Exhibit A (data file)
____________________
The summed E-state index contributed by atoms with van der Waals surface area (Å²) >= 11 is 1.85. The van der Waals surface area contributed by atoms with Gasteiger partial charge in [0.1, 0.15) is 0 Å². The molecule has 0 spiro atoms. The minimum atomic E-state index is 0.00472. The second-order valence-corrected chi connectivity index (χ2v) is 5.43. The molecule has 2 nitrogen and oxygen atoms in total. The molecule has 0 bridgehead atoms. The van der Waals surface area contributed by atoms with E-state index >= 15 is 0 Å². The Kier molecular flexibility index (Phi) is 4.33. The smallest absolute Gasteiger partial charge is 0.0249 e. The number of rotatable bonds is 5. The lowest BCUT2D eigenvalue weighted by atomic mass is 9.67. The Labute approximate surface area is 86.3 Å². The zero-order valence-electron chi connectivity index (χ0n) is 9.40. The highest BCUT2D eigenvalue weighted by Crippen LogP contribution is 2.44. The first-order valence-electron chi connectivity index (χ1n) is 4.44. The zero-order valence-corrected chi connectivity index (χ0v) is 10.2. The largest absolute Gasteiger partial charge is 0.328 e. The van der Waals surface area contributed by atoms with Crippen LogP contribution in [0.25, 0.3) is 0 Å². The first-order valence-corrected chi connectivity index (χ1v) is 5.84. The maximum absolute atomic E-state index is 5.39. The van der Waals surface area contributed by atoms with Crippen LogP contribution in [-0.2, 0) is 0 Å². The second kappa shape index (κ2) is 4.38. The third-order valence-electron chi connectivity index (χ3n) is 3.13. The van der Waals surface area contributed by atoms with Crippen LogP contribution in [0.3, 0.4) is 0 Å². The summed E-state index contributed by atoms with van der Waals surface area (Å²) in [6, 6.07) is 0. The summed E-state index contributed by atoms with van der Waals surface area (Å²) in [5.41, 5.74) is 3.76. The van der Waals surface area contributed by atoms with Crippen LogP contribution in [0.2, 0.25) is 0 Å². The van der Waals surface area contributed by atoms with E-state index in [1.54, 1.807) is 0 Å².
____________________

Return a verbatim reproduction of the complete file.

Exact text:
The summed E-state index contributed by atoms with van der Waals surface area (Å²) >= 11 is 1.85. The van der Waals surface area contributed by atoms with Gasteiger partial charge in [0.1, 0.15) is 0 Å². The molecule has 0 spiro atoms. The minimum atomic E-state index is 0.00472. The second-order valence-corrected chi connectivity index (χ2v) is 5.43. The molecule has 2 nitrogen and oxygen atoms in total. The molecule has 0 bridgehead atoms. The van der Waals surface area contributed by atoms with E-state index >= 15 is 0 Å². The Kier molecular flexibility index (Phi) is 4.33. The smallest absolute Gasteiger partial charge is 0.0249 e. The number of rotatable bonds is 5. The lowest BCUT2D eigenvalue weighted by atomic mass is 9.67. The Labute approximate surface area is 86.3 Å². The zero-order valence-electron chi connectivity index (χ0n) is 9.40. The highest BCUT2D eigenvalue weighted by Crippen LogP contribution is 2.44. The first-order valence-electron chi connectivity index (χ1n) is 4.44. The zero-order valence-corrected chi connectivity index (χ0v) is 10.2. The largest absolute Gasteiger partial charge is 0.328 e. The van der Waals surface area contributed by atoms with Crippen LogP contribution in [0.25, 0.3) is 0 Å². The first-order valence-corrected chi connectivity index (χ1v) is 5.84. The maximum absolute atomic E-state index is 5.39. The van der Waals surface area contributed by atoms with Crippen LogP contribution in [-0.2, 0) is 0 Å². The second kappa shape index (κ2) is 4.38. The third-order valence-electron chi connectivity index (χ3n) is 3.13. The van der Waals surface area contributed by atoms with Crippen LogP contribution in [0.3, 0.4) is 0 Å². The summed E-state index contributed by atoms with van der Waals surface area (Å²) in [6, 6.07) is 0. The summed E-state index contributed by atoms with van der Waals surface area (Å²) in [5.41, 5.74) is 3.76. The van der Waals surface area contributed by atoms with Crippen LogP contribution in [0.2, 0.25) is 0 Å². The van der Waals surface area contributed by atoms with E-state index in [1.54, 1.807) is 0 Å².